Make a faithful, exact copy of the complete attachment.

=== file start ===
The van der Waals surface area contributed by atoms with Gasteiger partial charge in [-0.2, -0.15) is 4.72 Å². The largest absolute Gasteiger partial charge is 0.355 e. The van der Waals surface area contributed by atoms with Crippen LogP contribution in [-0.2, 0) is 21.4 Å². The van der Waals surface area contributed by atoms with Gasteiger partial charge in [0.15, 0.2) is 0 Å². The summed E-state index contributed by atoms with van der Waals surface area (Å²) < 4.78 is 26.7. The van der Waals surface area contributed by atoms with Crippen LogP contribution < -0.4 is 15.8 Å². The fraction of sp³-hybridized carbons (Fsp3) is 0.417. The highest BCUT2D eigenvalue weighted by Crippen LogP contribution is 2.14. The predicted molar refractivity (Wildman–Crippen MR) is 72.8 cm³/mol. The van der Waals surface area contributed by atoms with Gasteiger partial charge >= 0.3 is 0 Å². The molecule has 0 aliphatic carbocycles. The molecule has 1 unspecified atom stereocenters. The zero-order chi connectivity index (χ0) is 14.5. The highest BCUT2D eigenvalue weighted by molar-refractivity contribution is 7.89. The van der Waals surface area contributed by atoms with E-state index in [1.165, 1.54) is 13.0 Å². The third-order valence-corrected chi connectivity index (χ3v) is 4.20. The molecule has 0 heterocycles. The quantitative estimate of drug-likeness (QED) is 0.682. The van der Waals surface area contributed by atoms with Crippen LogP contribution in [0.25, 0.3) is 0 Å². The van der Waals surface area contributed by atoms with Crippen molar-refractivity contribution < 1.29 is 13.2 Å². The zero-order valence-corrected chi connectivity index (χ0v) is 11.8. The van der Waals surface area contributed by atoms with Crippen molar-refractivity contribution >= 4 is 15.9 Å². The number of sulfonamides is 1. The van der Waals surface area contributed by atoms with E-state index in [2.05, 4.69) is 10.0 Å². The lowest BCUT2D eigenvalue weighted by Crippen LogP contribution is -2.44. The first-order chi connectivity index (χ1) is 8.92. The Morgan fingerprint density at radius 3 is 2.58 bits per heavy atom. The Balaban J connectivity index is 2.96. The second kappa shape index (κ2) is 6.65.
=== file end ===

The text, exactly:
The van der Waals surface area contributed by atoms with Gasteiger partial charge in [-0.2, -0.15) is 4.72 Å². The largest absolute Gasteiger partial charge is 0.355 e. The van der Waals surface area contributed by atoms with Crippen LogP contribution in [-0.2, 0) is 21.4 Å². The van der Waals surface area contributed by atoms with Gasteiger partial charge in [0.15, 0.2) is 0 Å². The summed E-state index contributed by atoms with van der Waals surface area (Å²) < 4.78 is 26.7. The van der Waals surface area contributed by atoms with Crippen LogP contribution < -0.4 is 15.8 Å². The fraction of sp³-hybridized carbons (Fsp3) is 0.417. The highest BCUT2D eigenvalue weighted by Crippen LogP contribution is 2.14. The predicted molar refractivity (Wildman–Crippen MR) is 72.8 cm³/mol. The van der Waals surface area contributed by atoms with Gasteiger partial charge >= 0.3 is 0 Å². The molecule has 0 aliphatic carbocycles. The molecule has 1 unspecified atom stereocenters. The zero-order chi connectivity index (χ0) is 14.5. The highest BCUT2D eigenvalue weighted by molar-refractivity contribution is 7.89. The van der Waals surface area contributed by atoms with E-state index in [1.165, 1.54) is 13.0 Å². The third-order valence-corrected chi connectivity index (χ3v) is 4.20. The molecule has 0 heterocycles. The quantitative estimate of drug-likeness (QED) is 0.682. The van der Waals surface area contributed by atoms with Crippen LogP contribution in [0.25, 0.3) is 0 Å². The van der Waals surface area contributed by atoms with Crippen molar-refractivity contribution < 1.29 is 13.2 Å². The zero-order valence-corrected chi connectivity index (χ0v) is 11.8. The van der Waals surface area contributed by atoms with Crippen molar-refractivity contribution >= 4 is 15.9 Å². The number of sulfonamides is 1. The van der Waals surface area contributed by atoms with E-state index in [2.05, 4.69) is 10.0 Å². The lowest BCUT2D eigenvalue weighted by Crippen LogP contribution is -2.44. The first-order chi connectivity index (χ1) is 8.92. The Morgan fingerprint density at radius 3 is 2.58 bits per heavy atom. The Balaban J connectivity index is 2.96. The second kappa shape index (κ2) is 6.65.